bike-lane-symbol-farI have long wondered why so many people ride the wrong way in bike lanes. The common label for these bicyclists is “salmon,” probably from Portland, signifying they are swimming upstream against the current. Good for spawning salmon (and bears), bad for bicyclists. There are some evident reasons for wrong-way riding:

  1. The completely wrong but common misunderstanding that bicyclists should ride facing traffic. The origin of this is the “walk facing traffic if there is no sidewalk” rule. It doesn’t apply to bikes, but when teaching bicyclist education to youth, I often hear them mention this as something their parents have taught them. In fact, riding the wrong way is the most common bicyclist-caused source of crashes, though these are usually injury crashes and not fatal crashes.
  2. One way streets make it difficult to get where you are going, so many people ride the wrong way to get where they are going. Understandable, but wrong.

I’ve recently come to realize, however, that the common bike lane design fails to discourage wrong-way riding by not marking the end of the bike lane with a direction. The beginning, departing an intersection, is marked with the bicycle symbol and arrow, but the end, approaching an intersection is not. So a person entering the bike lane does not immediately realize they are going the wrong way. Once they do realize it, I think they often just continue along their way rather than changing course to ride with traffic.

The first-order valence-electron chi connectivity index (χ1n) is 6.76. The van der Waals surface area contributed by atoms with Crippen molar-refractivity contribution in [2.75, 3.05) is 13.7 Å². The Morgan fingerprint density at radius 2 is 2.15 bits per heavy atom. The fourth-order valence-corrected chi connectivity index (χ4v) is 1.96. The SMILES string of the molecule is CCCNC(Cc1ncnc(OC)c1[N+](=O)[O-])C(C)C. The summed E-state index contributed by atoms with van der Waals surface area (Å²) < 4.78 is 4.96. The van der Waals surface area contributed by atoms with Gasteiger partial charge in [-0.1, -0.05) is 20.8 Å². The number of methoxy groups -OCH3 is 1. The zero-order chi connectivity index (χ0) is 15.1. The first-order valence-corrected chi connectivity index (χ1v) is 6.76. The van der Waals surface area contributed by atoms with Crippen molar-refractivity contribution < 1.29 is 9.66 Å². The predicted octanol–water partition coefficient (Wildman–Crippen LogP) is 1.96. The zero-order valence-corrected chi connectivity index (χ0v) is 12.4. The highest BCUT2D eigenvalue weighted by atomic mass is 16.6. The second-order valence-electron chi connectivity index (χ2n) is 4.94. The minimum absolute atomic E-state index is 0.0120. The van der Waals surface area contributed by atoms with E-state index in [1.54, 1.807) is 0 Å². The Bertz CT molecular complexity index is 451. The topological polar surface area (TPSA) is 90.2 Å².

The solution? Mark bike lanes at both the beginning and end. That way a person going the wrong way immediately sees that they are going the wrong way.

What is the downside? There may be some confusion induced between the dashed line message, which is that this is a merge area for the regular lane and the bike lane, and the bike lane symbol, which seems to indicate that the exclusive bike lane continues. I don’t see this as a stopper, but it is an issue to be addressed. It is possible that a different variation of the pavement marking could be used, but another symbol is probably not what is needed.

About Dan Allison

Dan Allison is a Safe Routes to School Coordinator in the Sacramento area. Dan dances and backpacks, as much as possible.

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bikeability

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